Koji-mania!  The star of the Boston bullpen and the MVP of the ALCS, Uehara certainly deserves his own spotlight.  And, yes, there is that very famous chain link fence that graces the background of virtually every Red Sox card from the past couple years of Heritage.


Four little Indians...or something.  Melancon and Dirks were in last year's regular Heritage set, but got bounced into High Number heaven this year.  By the way, a third consecutive page without rookies.  Eek!


Somebody please correct me here, but is this not Giambi's first Heritage base card since 2009?!  He had a subset, flashback-y thing in 2010 Heritage, but not since his appearance in the 2009 High Number set as a Colorado Rockie have we seen the ol' Giambino.  A pretty cool pick to be in this year's High set, if you ask me.


Rookie cards make a comback in a big way on this page, especially my man Zack Wheeler who gets center square treatment on this page.  Super-veteran Tejada and Oakland up-and-comer Donaldson make pretty neat bookends to the Mets phenom.


We've already given props to the ROY of the Senior Circuit, so we've gotta do the same to AL's best boy, Wil Myers.  It's only fair...and it just goes to show you that I'm not a total homer fanboy of the Mets.  Myers swatted 13 round-trippers to the tune of a .293 batting average for the Rays in 2013.  He figures to be a big part of the Tampa Bay lineup for years to come.


Oakland and New York Yankee sensory overload here.  Boone Logan and Austin Romine, really?  Though, the Hafner card is great and the Colon card, too, especially since he's now on the Mets. Atlanta might have a future ace in tow with Wood, so that's a keeper in the center square.


It was a coin flip between Wood and Franklin for this spot, but the camo hat really put the young Seattle infielder over the top.  It will be interesting to see where Franklin plays ball this year, as the addition of Cano along with a few other factors may make him expendable.  Potential 20/20 status at shortstop could create some interesting trade demand.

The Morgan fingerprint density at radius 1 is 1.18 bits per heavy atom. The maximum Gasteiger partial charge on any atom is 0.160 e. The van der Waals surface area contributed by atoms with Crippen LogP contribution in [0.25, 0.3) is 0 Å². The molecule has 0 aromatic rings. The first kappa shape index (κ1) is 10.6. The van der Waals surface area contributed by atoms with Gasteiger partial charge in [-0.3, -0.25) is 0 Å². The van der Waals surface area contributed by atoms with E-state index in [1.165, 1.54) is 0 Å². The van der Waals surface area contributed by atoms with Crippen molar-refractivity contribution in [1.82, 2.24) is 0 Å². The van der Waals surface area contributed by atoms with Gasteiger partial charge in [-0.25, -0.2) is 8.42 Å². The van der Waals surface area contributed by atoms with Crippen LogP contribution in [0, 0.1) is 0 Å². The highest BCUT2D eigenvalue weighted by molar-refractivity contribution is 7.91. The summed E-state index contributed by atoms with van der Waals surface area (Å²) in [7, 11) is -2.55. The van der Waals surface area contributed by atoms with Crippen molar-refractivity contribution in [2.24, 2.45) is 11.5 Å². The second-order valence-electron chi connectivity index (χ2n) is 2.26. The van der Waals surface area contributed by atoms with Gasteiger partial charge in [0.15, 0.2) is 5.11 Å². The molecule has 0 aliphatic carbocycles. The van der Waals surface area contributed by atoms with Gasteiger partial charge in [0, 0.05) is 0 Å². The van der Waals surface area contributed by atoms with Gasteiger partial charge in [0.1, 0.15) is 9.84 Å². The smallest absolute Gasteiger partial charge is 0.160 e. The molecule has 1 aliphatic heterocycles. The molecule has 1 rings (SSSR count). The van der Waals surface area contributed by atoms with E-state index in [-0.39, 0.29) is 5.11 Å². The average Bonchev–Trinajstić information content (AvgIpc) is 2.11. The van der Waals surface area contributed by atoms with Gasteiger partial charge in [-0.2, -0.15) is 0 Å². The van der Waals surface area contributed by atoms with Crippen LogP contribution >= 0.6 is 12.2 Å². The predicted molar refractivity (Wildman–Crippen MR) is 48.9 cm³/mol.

Young Rays, veteran Rays, Rays with weird facial hair.  You've got 'em all right here.  Harang became a Met late in the 2013 season, while Asche showed Phillies fans some flashes at third.


Did you think I'd choose another?  Last year's had-to-have card from High Number was Bryce Harper and this year's is Puig.  I think we've probably seen this photo of the flashy young Cuban in some of the other Topps products, but I don't mind because I think it fits the Heritage vibe rather well.


A trio of Rangers rings in the final full page of 2013 Heritage High.  This page also brings us the rookie card of Pittsburgh's young ace-to-be, Cole, as well as the lone San Francisco Giant in the set.  Kinda surprised that neither Happ or Ziegler made the regular set.


Some analysts called Wacha the game's best pitcher down the stretch of the season and into the postseason. Pretty heady stuff for a guy who began the year in Triple-A.  It's pretty cool to have Cole and Wacha sharing a page, considering these two guys could be going head to head in the NL Central for many years to come.


And here was have the final card of the set, and the last Heritage card of 2013.  Gausman was the fourth overall pick of the 2012 draft, and Baltimore moved him through their farm system at the speed of FedEx overnight delivery.  He made his big league debut for the O's in late May.  The LSU product has a bright future and is a fitting subject to grace the final card of the collection.

So, there you have it.  At this point, it's tough to say which High Number edition I favor more: this year's or last. Of course, 2012's set gave us rookies of Harper, Darvish, Cespedes, and Middlebrooks among others.  This year we've got Puig, Fernandez, Wacha and Myers.  I suppose only time will which of the two ultimately wins out on star power.

In terms of execution, visual presentation and the overall checklist, I think I'd give the nod to 2013.  While I loved last year's cards, the photography had a mostly drab, gray feel to it.  This year we've got plenty of blue sky in the background.  I will, however, hand out a few demerits to the '13 set because there are only two Mets cards, as opposed to four from last year.  A minor note, but, hey, I'm a Mets fan.

I hope you've enjoyed the look at the cards.  If this is your first look, lemme know what you think.  If you did buy the cards and have already checked 'em out, lemme know what you think!



  1. First I've seen, thanks for showing the entire set. I think they look nice, always loved the '64 Topps design. As a Sox fan I absolutely have to track down at least the Bradley and Uehara cards!

    1. Happy to do it! Yeah, four pretty good Red Sox cards to hunt down...

  2. Those are some pretty mean goggles on Brett Cecil there. I'm really liking that Roberto Hernandez/Fausto Carmona card. I don't think he'd had a card with his new name prior to High Numbers.

    Nice pickup, Mark!

  3. Thanks for sharing the set with us! I know a little biased as a D-Backs fan, but I really like the Gregorius auto. He's got a great arm and should get better at the plate with more experience.